I live in Alaska, and have my whole life. Creatively, it can feel like a total struggle. Alaska was basically colonized with a boom-and-bust mentality. Our current economy fluctuates and we will see steady periods of little growth. What that means is we don't often see updates to buildings and businesses and things get pretty rundown around here. What that also means is that this town can be bit of a time capsule if you just adjust your eyes and see the *magic*. Last year I started a little personal project... I am trying to find Wes Anderson like environments and locations around my town. Last week I went to our old bowling alley, that at one time served as a terminal for Pan Am. I also took advantage of our (totally empty!) railroad ride last summer. Most people have LOADS of these locations around them. Trust me. If Alaska has them, you do too. What I look for in an environment is:
*Color theory! And color palette... Are the colors complementary? Do they have a vintage color palette?
*Lines. Oof. I love lines and linear perspective and Wes Anderson is great with lining subjects and objects up!
*SPACE. Anderson is also wonderful at using negative space and wide shots.
*Vintage build/furniture or any nod to nostalgia (like a bowling alley!)
When I add in a person to the environment, you can push that color theory more with their clothing and props.
After I take a photo I generally add my Margot or Holly preset and add warming filters. Sometimes I may add a warming filter and adjust my colors until I love them.
Well, it's winter in Alaska (and deep into Covid culture). I decided to follow my heart, end my ennui, and create photos that were made just for the sake of fun. My daughter Daisy's favorite show is Anne With An E, and I thought it would be lovely to create portraits based around Anne as a general theme. I incorporate our rabbit and vintage books from around our house to make the photoshoot more "personal". I love to feel inspired by a film or book and take themes and ideas from those sources, and shape them until they reflect my own self and family. I try to stray from being "too obvious" or on-the-nose with my interpretations. I wanted to stick with a semi monochromatic theme with green, since green represents rebirth and spring, and nature is super important to Anne. Lastly, I bought some simple daisies from the store and pulled the petals off and had my son toss them down above my daughter Daisy. Actually the first photo was Daisy's idea and she stuck daisies in her hair and posed this way. I love letting kids lead the way in photoshoots and infuse their personalities into images. Don't get too wrapped up in your own idea of the final project, and be flexible! I let my kids totally reshape a series and it usually turns out BETTER than I could have planned for. If your kids are having fun and enjoying the portraits, it shows in your work.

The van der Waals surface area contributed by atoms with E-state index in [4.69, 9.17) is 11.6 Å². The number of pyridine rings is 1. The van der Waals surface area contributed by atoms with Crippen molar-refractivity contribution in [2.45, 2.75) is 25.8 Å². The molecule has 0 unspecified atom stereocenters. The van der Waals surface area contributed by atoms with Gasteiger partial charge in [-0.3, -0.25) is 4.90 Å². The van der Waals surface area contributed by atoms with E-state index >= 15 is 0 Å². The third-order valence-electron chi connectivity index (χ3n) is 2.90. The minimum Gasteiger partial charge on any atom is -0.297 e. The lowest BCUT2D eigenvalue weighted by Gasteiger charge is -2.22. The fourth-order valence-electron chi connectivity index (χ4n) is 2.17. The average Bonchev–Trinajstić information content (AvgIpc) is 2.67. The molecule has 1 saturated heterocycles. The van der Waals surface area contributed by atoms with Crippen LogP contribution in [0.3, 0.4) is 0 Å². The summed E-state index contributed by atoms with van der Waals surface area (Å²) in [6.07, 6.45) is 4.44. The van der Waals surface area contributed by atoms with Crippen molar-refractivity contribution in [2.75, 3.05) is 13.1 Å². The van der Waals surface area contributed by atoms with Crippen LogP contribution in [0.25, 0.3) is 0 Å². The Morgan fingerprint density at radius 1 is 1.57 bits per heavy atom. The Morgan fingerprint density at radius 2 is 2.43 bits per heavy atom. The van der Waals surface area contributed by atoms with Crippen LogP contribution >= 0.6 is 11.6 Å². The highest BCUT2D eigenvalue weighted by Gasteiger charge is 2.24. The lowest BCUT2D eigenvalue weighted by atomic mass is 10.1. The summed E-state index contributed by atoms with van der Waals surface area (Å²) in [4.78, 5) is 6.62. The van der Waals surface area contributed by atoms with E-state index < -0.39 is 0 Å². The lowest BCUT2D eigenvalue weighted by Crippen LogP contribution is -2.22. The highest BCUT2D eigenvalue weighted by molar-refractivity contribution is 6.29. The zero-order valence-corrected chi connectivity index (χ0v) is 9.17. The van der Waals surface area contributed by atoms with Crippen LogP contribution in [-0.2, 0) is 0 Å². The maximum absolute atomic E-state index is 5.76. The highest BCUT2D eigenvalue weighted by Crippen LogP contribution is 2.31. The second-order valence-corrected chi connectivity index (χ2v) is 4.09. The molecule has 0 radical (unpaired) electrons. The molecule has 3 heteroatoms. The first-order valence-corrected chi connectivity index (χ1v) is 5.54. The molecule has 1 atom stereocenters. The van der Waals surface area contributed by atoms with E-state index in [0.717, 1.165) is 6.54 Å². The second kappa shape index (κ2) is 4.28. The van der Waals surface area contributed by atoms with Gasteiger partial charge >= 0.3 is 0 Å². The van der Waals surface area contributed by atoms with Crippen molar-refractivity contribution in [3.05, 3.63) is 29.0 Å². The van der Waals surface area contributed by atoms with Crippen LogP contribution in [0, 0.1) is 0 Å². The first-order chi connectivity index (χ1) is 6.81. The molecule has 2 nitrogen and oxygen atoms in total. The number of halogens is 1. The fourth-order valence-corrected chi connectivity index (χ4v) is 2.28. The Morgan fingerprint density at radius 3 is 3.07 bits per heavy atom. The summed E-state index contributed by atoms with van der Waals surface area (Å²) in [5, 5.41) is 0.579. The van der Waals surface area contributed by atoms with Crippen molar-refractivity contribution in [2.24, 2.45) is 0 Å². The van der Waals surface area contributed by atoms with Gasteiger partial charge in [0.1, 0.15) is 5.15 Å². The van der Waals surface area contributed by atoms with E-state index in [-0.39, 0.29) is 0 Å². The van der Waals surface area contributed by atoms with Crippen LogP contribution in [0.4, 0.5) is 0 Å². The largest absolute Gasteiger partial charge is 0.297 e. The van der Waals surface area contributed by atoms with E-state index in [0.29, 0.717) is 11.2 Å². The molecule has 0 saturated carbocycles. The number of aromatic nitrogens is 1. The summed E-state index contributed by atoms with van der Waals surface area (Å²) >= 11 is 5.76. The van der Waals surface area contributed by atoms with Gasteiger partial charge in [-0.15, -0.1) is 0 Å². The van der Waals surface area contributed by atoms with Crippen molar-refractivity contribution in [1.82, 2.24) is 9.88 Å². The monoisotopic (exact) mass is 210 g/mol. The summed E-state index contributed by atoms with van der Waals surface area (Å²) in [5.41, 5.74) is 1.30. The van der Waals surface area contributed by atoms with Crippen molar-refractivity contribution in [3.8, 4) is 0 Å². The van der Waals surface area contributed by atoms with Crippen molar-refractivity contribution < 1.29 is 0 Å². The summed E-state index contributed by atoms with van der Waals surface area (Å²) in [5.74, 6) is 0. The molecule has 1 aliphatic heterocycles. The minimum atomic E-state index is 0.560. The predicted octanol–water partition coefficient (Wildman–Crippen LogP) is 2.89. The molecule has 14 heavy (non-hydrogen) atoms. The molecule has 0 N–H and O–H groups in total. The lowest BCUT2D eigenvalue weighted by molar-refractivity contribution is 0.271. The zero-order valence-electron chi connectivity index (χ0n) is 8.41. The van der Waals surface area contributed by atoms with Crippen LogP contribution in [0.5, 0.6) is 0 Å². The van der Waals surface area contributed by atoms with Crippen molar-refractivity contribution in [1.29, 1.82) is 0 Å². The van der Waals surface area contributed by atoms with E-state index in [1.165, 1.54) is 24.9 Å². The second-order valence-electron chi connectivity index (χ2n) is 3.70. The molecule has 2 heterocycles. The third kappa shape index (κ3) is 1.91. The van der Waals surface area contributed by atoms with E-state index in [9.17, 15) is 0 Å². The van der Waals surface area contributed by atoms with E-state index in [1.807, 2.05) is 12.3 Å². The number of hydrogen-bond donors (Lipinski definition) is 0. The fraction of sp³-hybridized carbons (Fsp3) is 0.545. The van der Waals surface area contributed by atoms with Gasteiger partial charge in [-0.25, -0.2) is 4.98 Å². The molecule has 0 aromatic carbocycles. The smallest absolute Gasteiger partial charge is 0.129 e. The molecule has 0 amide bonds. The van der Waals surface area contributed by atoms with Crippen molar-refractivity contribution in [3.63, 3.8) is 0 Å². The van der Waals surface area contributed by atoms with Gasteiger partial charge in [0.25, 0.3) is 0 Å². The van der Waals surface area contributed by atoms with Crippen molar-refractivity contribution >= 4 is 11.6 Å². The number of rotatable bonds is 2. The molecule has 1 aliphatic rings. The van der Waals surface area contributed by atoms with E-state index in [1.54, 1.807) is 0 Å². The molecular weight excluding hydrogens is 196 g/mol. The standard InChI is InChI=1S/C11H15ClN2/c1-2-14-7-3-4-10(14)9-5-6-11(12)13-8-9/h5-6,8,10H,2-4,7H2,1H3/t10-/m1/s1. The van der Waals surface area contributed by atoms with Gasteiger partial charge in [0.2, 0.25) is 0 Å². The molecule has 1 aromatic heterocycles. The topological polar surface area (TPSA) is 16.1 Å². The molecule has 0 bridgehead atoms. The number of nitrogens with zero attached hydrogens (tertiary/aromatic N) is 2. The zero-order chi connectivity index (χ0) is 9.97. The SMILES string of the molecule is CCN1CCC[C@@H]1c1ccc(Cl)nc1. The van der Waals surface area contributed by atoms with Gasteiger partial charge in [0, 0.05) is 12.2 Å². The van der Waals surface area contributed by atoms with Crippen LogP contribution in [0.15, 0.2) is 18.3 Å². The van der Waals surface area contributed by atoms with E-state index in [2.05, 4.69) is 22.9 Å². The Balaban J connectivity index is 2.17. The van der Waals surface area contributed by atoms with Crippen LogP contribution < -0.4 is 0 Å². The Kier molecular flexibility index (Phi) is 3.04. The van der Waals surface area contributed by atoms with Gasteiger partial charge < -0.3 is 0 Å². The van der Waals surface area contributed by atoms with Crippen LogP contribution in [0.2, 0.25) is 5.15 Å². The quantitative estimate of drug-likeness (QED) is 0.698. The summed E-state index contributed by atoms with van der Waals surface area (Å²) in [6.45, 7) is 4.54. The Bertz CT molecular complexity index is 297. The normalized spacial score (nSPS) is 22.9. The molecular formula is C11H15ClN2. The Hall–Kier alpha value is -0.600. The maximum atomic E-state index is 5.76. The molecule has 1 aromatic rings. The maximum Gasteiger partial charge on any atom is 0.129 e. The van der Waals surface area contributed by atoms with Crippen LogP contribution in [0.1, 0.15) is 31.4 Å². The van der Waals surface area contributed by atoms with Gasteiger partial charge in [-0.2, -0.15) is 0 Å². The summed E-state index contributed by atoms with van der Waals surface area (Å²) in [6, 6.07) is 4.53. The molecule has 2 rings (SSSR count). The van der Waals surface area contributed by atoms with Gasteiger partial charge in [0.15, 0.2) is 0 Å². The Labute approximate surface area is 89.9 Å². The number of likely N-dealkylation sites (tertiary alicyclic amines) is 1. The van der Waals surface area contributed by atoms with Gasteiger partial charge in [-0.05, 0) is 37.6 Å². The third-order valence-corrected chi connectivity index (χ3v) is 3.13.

For editing, I used my cinematic palette presets for this series (my Josephine preset tweaked warmer) and I used a warming gradient filter and paper overlay (for a vintage look as well). *All photos were taken with my 35 Sigma and D780. All photos were edited in LR.
If you are ever feeling in a slump because of winter or hey, just because, I would recommend trying to recreate your favorite show or book in a way that is more personal to you!